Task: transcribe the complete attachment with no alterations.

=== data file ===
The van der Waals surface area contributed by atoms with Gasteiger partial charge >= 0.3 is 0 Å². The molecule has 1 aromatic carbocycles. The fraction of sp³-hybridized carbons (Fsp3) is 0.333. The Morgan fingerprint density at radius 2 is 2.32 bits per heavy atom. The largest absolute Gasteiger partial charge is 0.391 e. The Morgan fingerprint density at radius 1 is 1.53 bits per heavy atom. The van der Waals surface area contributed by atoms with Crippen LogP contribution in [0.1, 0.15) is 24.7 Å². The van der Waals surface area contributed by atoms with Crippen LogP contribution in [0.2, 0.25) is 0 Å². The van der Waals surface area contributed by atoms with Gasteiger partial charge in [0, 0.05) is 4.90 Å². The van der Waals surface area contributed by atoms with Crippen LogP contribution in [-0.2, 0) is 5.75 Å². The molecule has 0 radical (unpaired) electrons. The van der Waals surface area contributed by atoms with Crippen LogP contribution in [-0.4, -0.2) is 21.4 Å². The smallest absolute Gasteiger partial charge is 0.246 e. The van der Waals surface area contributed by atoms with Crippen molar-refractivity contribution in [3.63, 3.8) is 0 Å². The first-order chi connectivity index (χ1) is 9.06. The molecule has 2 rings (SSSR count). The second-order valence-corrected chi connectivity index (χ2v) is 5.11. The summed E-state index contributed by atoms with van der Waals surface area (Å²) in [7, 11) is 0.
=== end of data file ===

The van der Waals surface area contributed by atoms with Gasteiger partial charge >= 0.3 is 0 Å². The molecule has 1 aromatic carbocycles. The fraction of sp³-hybridized carbons (Fsp3) is 0.333. The Morgan fingerprint density at radius 2 is 2.32 bits per heavy atom. The largest absolute Gasteiger partial charge is 0.391 e. The Morgan fingerprint density at radius 1 is 1.53 bits per heavy atom. The van der Waals surface area contributed by atoms with Crippen LogP contribution in [0.1, 0.15) is 24.7 Å². The van der Waals surface area contributed by atoms with Crippen LogP contribution in [0.2, 0.25) is 0 Å². The van der Waals surface area contributed by atoms with Gasteiger partial charge in [0, 0.05) is 4.90 Å². The van der Waals surface area contributed by atoms with Crippen LogP contribution in [-0.2, 0) is 5.75 Å². The molecule has 0 radical (unpaired) electrons. The van der Waals surface area contributed by atoms with Crippen LogP contribution in [-0.4, -0.2) is 21.4 Å². The smallest absolute Gasteiger partial charge is 0.246 e. The van der Waals surface area contributed by atoms with Crippen molar-refractivity contribution in [3.63, 3.8) is 0 Å². The first-order chi connectivity index (χ1) is 9.06. The molecule has 2 rings (SSSR count). The second-order valence-corrected chi connectivity index (χ2v) is 5.11. The summed E-state index contributed by atoms with van der Waals surface area (Å²) in [7, 11) is 0.